REGIONWEEK 03 MAR 2020
This Tuesday, March 3, President Pierre Nkurunziza inaugurated a mining site on the Buvyukana hill, Ntega commune of Kirundo Province.
Ntega Mining Burundi is the company that will mine Coltan and associated minerals on this site and has an operating license valid for 25 years.
The State of Burundi holds a capital of 15% in the company. The company which will exploit a 31,390 ha site to obtain a production of 2,464,293 tonnes in 12 years
In his launching remarks, the head of state spoke on how Burundi colonizers introduced divisionism and took advantage of Burundi society cleavage to exploits mineral deposits since 1930.
President Nkurunziza warned companies that illegally exploit the minerals and certain speculative traders who sell them fraudulently in neighboring countries.
“Whoever is caught will be considered an enemy of the country” he added
The mining sector anti-fraud measures initiated by the Burundi Government generated over 70 million US dollars in 2019 whereas they did not exceed 10 million US dollars in 2014, he reminded.
The head of state invites all Burundians to show patriotism, to consolidate peace and security and above all to block the way for the troublemakers.
The Burundi Minister of Energy and Mines during the event announced that Ntega Mining Burundi s.m will mine Coltan and associated minerals in Ntega, Vumbi in Kirundo Province & Marangara Ngozi Province will benefit from the support of Burundi Government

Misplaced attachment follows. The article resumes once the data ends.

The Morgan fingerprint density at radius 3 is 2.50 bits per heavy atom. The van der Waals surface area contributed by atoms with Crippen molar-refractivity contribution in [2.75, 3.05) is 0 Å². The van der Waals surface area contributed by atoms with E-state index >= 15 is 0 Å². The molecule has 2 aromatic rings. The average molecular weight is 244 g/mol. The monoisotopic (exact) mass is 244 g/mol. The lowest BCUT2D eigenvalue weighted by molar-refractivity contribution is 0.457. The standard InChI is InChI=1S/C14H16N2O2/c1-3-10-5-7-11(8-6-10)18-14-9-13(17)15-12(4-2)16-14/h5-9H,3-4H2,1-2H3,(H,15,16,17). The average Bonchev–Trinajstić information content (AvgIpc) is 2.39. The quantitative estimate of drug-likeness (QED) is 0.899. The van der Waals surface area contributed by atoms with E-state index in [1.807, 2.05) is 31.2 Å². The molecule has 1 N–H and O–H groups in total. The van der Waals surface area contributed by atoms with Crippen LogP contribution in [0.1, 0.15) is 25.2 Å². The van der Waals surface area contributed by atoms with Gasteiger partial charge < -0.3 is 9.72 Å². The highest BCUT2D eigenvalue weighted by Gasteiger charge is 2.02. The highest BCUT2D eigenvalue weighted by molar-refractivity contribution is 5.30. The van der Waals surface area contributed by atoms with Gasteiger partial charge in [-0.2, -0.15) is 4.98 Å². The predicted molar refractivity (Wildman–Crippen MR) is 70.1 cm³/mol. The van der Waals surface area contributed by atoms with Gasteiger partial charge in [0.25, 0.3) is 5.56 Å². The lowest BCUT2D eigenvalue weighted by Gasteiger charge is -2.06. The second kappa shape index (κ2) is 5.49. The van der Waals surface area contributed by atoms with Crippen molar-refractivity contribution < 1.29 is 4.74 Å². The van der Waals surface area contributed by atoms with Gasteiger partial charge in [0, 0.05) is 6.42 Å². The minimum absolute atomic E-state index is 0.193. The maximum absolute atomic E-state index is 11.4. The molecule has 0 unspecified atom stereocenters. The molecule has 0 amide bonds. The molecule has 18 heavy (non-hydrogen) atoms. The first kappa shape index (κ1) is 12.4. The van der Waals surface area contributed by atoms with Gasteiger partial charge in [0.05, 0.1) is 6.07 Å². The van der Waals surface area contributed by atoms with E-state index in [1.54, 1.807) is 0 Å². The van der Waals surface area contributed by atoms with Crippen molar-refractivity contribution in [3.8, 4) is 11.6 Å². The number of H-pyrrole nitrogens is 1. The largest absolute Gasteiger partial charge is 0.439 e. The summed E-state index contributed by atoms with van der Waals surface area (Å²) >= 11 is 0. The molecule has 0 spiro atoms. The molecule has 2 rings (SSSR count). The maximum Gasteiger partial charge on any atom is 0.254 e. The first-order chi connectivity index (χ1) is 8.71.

Besides, the profits that will be generated by its shares in the company, the state of Burundi will benefit from taxes on exported mines, taxes on profits, taxes on wages of employees and the construction of public infrastructures in the communes of operations.
Mining sector in Burundi
Burundi produces cobalt, copper, nickel, niobium (columbium), tin, tantalum, tungsten, gold, and limestone. The Government considers the development of the mineral sector to be of high importance, given its potential to enhance job creation, economic diversification, and tax revenues.
Burundi has, for example, the second-largest coltan reserve in the region and about 6 percent of world nickel reserves, but these resources are currently being extracted by artisanal methods and the industry faces challenges, such as inadequate electricity and transport infrastructure.
The formalization of mine sites and miners earning fair prices for their minerals on the international market has created a promising business environment. Previously, under the old mining regulations, licenses for formal mining cooperatives cost more than US$13,000 and expired at the end of the calendar year, regardless of when they were issued. As a result, more than half of the cooperatives were operating illegally by the end of 2014.
The Government of Burundi was able to identify and revise issues created by previous policies that hindered mining production and devise new mining regulations. Subsequent to these new regulations, the 3T mining sector in Burundi has blossomed.